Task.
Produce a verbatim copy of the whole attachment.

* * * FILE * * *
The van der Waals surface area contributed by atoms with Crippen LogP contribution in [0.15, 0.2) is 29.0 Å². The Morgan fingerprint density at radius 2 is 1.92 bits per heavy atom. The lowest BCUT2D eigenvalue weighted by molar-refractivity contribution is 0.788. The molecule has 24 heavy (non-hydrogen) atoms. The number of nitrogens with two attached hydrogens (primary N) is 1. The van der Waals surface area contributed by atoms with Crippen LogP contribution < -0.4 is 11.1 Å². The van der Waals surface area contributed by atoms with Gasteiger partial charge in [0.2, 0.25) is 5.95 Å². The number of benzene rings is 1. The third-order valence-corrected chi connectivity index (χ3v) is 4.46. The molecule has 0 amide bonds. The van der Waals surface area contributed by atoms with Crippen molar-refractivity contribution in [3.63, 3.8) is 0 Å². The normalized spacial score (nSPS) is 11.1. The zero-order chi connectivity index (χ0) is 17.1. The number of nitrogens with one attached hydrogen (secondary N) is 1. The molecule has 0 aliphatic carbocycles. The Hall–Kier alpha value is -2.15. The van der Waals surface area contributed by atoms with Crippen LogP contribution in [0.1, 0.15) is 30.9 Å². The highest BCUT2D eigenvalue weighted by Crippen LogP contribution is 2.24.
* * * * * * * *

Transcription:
The van der Waals surface area contributed by atoms with Crippen LogP contribution in [0.15, 0.2) is 29.0 Å². The Morgan fingerprint density at radius 2 is 1.92 bits per heavy atom. The lowest BCUT2D eigenvalue weighted by molar-refractivity contribution is 0.788. The molecule has 24 heavy (non-hydrogen) atoms. The number of nitrogens with two attached hydrogens (primary N) is 1. The van der Waals surface area contributed by atoms with Crippen LogP contribution < -0.4 is 11.1 Å². The van der Waals surface area contributed by atoms with Gasteiger partial charge in [0.2, 0.25) is 5.95 Å². The number of benzene rings is 1. The third-order valence-corrected chi connectivity index (χ3v) is 4.46. The molecule has 0 amide bonds. The van der Waals surface area contributed by atoms with Crippen molar-refractivity contribution in [3.63, 3.8) is 0 Å². The normalized spacial score (nSPS) is 11.1. The zero-order chi connectivity index (χ0) is 17.1. The number of nitrogens with one attached hydrogen (secondary N) is 1. The molecule has 0 aliphatic carbocycles. The Hall–Kier alpha value is -2.15. The van der Waals surface area contributed by atoms with Crippen LogP contribution in [0.1, 0.15) is 30.9 Å². The highest BCUT2D eigenvalue weighted by Crippen LogP contribution is 2.24.